"Battle for the Mind: A Physiology of Conversion and Brainwashing - How Evangelists, Psychiatrists, Politicians, and Medicine Men Can Change Your Beliefs and Behavior" by  William Sargant 

 

Seems mostly people argue in hopes of winning, but not in hopes of learning.

After all WINNING is the motivation for all games and sports.

People who want to have fun together, making mouth sounds - sing or chant.

Arguing in print is often even more competitive, but that's just an opinion...


Edited by shiftingshadows, 02 June 2021 - 12:36 PM.


#59 FLASHINGROOSTER

FLASHINGROOSTER

    Semi-Pro Taco Robot

  • Black VIP
  • 2,887 posts

Awards Bar:

Posted 02 June 2021 - 05:22 PM

 

 

 

 

This is why the people who fall for the "Q" nonsense like to tell skeptics to "Do your own research!" And when they say that they mean reading pro-Q articles and watching pro-Q videos, not taking a balanced approach of surveying multiple sources, etc.

 

 

This falls into the same category as the way "conspiracy theory" is employed. It's the Q version. "Do your own research" is short for, "I saw a five minute video that corroborates my worldview but I didn't have time to verify, dig deep or study it so..."

 

Maybe someone could write a pamphlet for building arguments that discusses new go-arounds for actually having to engage in debates. Kind of like studying logical fallacies. Or it could just be like a Jeff Foxworthy comedy bit: "You may be on to something if your debate partner says: "I don't believe in conspiracy theories" or "Do your own research". Yea, it probably won't sell out a lot of arenas as a comedy idea.

 

Back to the drawing board.

 

 

The best I've got is that flow chart I post periodically that clarifies the difference between a debate and a discussion:

 

 

 

It's about as influential as a gnat's fart in a hurricane. But since the Butterfly Effect is a thing and can change the world, why can't the Gnat Fart Effect be one and do that, too?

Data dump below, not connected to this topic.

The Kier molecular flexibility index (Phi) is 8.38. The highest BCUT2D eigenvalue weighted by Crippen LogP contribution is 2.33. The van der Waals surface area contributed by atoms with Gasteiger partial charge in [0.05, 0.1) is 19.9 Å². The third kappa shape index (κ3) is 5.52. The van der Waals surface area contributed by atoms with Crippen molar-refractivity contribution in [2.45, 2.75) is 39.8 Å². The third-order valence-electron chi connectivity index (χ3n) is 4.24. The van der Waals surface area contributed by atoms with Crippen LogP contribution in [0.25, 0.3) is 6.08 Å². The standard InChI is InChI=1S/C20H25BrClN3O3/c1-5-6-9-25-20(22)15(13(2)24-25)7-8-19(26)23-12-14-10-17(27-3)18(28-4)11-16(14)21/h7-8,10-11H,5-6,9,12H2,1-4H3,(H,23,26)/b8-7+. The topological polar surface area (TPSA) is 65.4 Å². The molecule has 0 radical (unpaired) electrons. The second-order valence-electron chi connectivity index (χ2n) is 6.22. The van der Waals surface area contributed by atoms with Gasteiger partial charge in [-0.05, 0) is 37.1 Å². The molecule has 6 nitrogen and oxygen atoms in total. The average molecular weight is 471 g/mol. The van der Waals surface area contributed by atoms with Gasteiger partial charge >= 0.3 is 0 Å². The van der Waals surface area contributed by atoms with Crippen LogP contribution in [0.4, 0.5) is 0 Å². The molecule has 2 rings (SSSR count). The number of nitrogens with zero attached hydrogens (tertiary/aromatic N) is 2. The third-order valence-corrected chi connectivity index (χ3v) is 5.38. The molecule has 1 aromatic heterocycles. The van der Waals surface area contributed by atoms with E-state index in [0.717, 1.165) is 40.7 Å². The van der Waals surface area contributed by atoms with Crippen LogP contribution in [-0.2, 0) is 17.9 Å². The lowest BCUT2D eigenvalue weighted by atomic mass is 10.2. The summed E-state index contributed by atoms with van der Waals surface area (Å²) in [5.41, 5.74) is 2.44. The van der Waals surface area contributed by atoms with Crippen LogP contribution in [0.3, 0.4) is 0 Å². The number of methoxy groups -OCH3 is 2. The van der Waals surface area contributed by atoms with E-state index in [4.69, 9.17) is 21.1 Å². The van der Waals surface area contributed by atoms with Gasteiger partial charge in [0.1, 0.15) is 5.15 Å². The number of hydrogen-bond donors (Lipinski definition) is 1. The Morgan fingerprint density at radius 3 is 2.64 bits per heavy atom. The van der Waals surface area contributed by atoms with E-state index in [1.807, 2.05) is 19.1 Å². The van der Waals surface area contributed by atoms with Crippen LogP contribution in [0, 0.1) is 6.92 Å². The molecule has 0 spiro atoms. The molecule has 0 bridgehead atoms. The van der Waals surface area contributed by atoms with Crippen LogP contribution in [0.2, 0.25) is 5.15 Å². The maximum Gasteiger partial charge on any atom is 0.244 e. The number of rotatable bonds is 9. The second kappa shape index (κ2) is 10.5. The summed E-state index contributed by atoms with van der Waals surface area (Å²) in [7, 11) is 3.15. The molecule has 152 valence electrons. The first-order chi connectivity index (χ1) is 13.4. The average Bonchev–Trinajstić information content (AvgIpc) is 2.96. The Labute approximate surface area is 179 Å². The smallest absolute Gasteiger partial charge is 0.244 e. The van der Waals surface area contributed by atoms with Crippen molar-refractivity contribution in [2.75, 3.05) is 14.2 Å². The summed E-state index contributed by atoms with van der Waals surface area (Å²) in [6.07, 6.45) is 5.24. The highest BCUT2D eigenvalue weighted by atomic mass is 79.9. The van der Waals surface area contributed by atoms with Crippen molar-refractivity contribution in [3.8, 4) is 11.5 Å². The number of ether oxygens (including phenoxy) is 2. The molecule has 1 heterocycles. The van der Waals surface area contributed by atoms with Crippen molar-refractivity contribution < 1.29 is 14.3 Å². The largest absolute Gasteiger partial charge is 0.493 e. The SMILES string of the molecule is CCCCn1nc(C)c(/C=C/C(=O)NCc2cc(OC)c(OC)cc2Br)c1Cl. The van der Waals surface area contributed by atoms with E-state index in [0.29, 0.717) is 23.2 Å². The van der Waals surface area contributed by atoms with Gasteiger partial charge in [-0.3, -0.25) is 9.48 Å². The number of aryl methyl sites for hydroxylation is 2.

How many people can't even get past the first part of the flow chart. The majority

 

I think shadows makes a good point though. We should strive for reason but also need to recon with the idea that we are not really in control of this meat sack. Our subconscious is really the one making all the important decisions. You can see this with the effects of advertising, they are not trying to reason you with facts and data sheets. Rather your emotions.

 

I guess all we can do is try to apply critical thinking and use humility as our number one tool when having discussions.


Edited by FLASHINGROOSTER, 02 June 2021 - 05:27 PM.


#60 TVCasualty

TVCasualty

    Embrace Your Damage

  • Moderator
  • 14,640 posts

Awards Bar:

Posted 26 June 2021 - 10:32 AM

So I watched a clip from a Joe Rogan episode on YouTube (#1668, with Krystal Ball and Saagar Enjeti) that touched on this topic (since I'm not into signing up for Spotify). I skimmed the comments under it, which I sometimes do since while most YouTube comments are just examples of the uneducated and uninformed uttering the unintelligent and unspeakable to the uninterested, every once in a while someone posts something really interesting or genuinely informative.

 

For example, this was posted in one of the comments under that clip:

“What is dangerous is the attempt of a man who is an expert, say, in the field of biology, to understand and explain human beings exclusively in terms of biology.
The same is true of psychology and sociology as well.

At the moment at which totality is claimed, biology becomes biologism, psychology becomes psychologism and sociology becomes sociologism.

In other words, at that moment science is turned into ideology.  What we have to deplore, I would say, is not that scientists are specializing, but that the specialists are generalizing.”
- Viktor Frankl, The Will to Meaning 1969
 

So far everything I've seen attributed to Frankl has been impressive in its insight and perspective. That said, it seems to me that everyone is a specialist in some sense and that we all generalize, too. So it seems like a hard problem to avoid.

 

And August, it was the quote of his in your signature that got me started looking into him and his writings. Good stuff; he's a real smart dude.
 






Like Mycotopia? Become a member today!